Ten Cars With Better Fuel Economy Than A Toyota Camry Hybrid

The hybrid version of the Toyota Camry is, behind the Toyota Prius, the best-selling hybrid in America, but there are at least ten other cars for sale this year that get better EPA-estimated mileage on the city, highway or combined cycles. Some are diesels, some are hybrids and some are just light-weight cars with smaller displacement motors. But all share one thing in common — they're more fuel efficient. So why's the Camry Hybrid selling so well? Your answer's as good as ours.


But first some stats on the Toyota Camry Hybrid. For starters, it's a "dual-mode" hybrid utilizing the same Toyota-branded Hybrid Synergy Drive found in the Toyota Prius. The trim level of the Camry Hybrid is relatively up-featured, including LED taillights, a DVD-based navigational system and most of the features found on the top-of-the-line Camry XLE. Though the Camry was originally advertised with a higher mileage, new EPA standards bring the over-reaching hybrid down to a city and highway rating in the low-to-mid 30 mpg range. Despite the lower rating, the Camry Hybrid is still the sales king for those who want a hybrid, aren't concerned about highway mileage, and want something that looks more normal than a Prius. However, there are alternatives to the super number one best automaker from the land of the rising sun. City: 33 mpg Highway: 34 mpg Combined: 34 mpg MSRP: $26,150

2009 Honda Civic GX CNG

The Honda Civic GX CNG is an interesting study in alternative fuel sources, their advantages and what-the-hell T. Boone Pickens is talking about. The GX looks just like any other Honda Civic, but runs on compressed natural gas typically added from a home fueling station. This Civic is inferior to the Camry in terms of city or combined mileage, but slightly bests the Toyota sedan on the highway. The Civic GX also has a lower cost of ownership (it needs minimal services), has a significantly smaller carbon footprint and costs about the same. The technology is still in development, though, so less than 1,000 vehicles are typically produced each year. City: 24 mpg Highway: 36 mpg Combined: 28 mpg Advantage Over Camry: Highway MSRP: $25,090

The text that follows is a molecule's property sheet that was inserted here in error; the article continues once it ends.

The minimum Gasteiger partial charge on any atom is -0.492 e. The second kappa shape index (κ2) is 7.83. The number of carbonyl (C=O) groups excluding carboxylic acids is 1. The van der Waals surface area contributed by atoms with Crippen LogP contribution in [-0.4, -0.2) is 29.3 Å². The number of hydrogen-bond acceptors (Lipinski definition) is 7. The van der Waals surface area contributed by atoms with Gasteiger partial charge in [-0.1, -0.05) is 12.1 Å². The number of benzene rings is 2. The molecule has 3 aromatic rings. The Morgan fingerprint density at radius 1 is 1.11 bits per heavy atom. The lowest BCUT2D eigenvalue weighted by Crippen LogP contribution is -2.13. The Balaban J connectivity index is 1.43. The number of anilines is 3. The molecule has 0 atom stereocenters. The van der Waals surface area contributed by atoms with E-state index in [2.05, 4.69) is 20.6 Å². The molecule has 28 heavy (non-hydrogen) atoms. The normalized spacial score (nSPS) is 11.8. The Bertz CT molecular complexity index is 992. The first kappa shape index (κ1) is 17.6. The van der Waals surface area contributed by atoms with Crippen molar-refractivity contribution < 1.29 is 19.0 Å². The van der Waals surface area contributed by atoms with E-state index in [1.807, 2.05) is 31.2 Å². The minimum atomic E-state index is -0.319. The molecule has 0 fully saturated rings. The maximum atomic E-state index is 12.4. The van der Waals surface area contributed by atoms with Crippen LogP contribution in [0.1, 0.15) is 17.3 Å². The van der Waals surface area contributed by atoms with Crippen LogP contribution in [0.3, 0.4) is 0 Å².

2009 Kia Rio (Auto)


The Kia is among the smallest, cheapest new cars for sale in the United States, coming in at more than half the price of the Toyota Camry Hybrid and more than 1,000 pounds lighter. Powered by a 110-horsepower fourbanger tied to a CVT transmission, the little Kia is slightly better than the Camry on the highway, though much worse in the city. While much cheaper, the Rio offers few of the features and almost none of the prestige, comfort, desirability or practicality of the Camry. Even with limited availability for Toyota, the 2008 Rio only bested the Camry Hybrid's sales by 134 cars. City: 26 mpg Highway: 35 mpg Combined: 30 mpg Advantage Over Camry: Highway MSRP: $12,145